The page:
For 25 years, I worked as a seasonal park ranger at Crater Lake National Park. I had a dream job giving various tours of this international scenic treasure. I even brought my hat today so you could see how good I looked as a ranger.

Sadly, I saw climate change working there with a more intense wildfire season. In the summers from 2015-2017, the smoke was so bad that I saw the park become a ghost town at times. Visitors would cancel their vacations to Crater Lake not wanting to breath the smoke or worried about family members who suffer from asthma triggering negative health consequences if they visited.

When visitation would drop, I saw the bad impact it had on the rural economy surrounding Crater Lake to the mom & pop campgrounds, restaurants, hotels, and businesses dependent on the summer tourist season. Seeing the negative impacts of climate change at Crater Lake is why I have volunteered full time for the last 2 years now trying to get a climate bill passed in the Oregon legislature.

Since then, I attended probably over a hundred hearings. I applaud the legislators who did the research, working groups, studies, debate, and allowed thousands of pages of testimony to carefully craft this bill with massive public input.

To protect the beauty of Oregon, our economy, our rural residents and our children, I urge you to please pass SB 1530 and HB 4167 now.

Thank you.

Video of Brian Ettling giving oral testimony to the Oregon House Rules Committee on February 20, 2020.

My April 8, 2023
Oral Testimony to the Oregon Legislature Joint Ways and Means Committee

Members of the committee.

My name is Brian Ettling. My wife Tanya and I live in northeast Portland. While living here for the past 6 years, we experienced the extreme weather, such as heat domes in the summer, extreme smoke making it hard to breath, and even extreme cold temperatures in the winter.

Because of climate change, scientists tell us the extreme weather in Oregon is getting worse. This extreme weather adversely impacts all Oregonians, but especially seniors, children, low income, BIPOC communities, and rural communities.

Thus, I urge you to fund and support these bills help Oregonians become more energy efficient, improve our buildings resilience, and naturally drawdown the greenhouse gas pollution:

First, please support and fund SB 530, the Natural Climate Solutions Bill. It allows financial incentives for voluntarily managing Oregon’s farms, forests, ranches, and natural lands for carbon sequestration.

Second, please support and fund the Building Resilience Senate Bills 868, 869, 870, and 871. These bills align energy efficiency programs and building codes with state climate goals for rapid deployment of heat pumps, weatherization, and building retrofits for Oregonians. Even more, these bills will improve energy efficiency of existing large commercial buildings and state government buildings, including schools.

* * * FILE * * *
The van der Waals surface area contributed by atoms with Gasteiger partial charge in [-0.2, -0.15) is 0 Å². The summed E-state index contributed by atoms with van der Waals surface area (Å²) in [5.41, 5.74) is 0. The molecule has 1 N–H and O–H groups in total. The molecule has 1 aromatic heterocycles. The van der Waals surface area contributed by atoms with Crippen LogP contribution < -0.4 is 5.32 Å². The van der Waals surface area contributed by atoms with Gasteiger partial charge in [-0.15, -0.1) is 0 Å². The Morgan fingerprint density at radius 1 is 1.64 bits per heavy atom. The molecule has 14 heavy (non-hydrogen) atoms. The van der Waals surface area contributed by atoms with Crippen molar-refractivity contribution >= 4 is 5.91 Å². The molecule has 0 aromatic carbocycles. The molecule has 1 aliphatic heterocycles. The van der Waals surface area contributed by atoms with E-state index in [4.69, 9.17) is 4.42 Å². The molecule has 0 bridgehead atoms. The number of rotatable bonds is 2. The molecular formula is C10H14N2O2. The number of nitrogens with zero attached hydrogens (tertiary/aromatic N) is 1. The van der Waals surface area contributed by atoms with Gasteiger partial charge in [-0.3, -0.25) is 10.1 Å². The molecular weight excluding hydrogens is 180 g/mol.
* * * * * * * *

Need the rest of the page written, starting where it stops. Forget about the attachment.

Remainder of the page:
I am here today asking to make sure that Oregon doesn’t miss the historic opportunity of billions of dollars in federal investments for individuals, state and local government, and the private sector from the Inflation Reduction Act.

These bills fight climate change while creating local clean energy jobs that can’t be exported and strengthens our economy. Now it’s time to get some help from the federal government.

Thank you for your time.

Video of Brian Ettling giving oral testimony to the Oregon Legislative Joint Ways and Means Committee on April 8, 2023.

And that’s not all! My Most Recent Oral Testimony to the Oregon Legislature

On April 24, 2023, I attended a meeting of the Metro Climate Action Team (MCAT) Transportation Committee bi-monthly meeting. MCAT is a volunteer group that is part of the Oregon League of Conservation Voters (OLCV). The MCAT Transportation Committee Chair, Rich Peppers, and I agree to meet during the week to help him with his oral testimony to be given on Thursday, April 27 at a hearing for Oregon Legislative Joint Transportation Committee. MCAT Transportation Committee would be submitting their official testimony for their feedback for the proposed legislation replacing the I-5 bridge which connects the cities of Portland, Oregon to Vancouver, Washington.

MCAT is part of the coalition for the Just Crossing Alliance, a partnership of environmental, environmental justice and sustainable transportation organizations from across Oregon and Washington. This coalition recently organized the I-5 Bridge Right Size. Right Now campaign. The goal of this campaign to replace the outdated I-5 bridge with an earthquake-safe bridge that is “not sprawling boondoggle that will increase air pollution and drive up costs for working commuters.”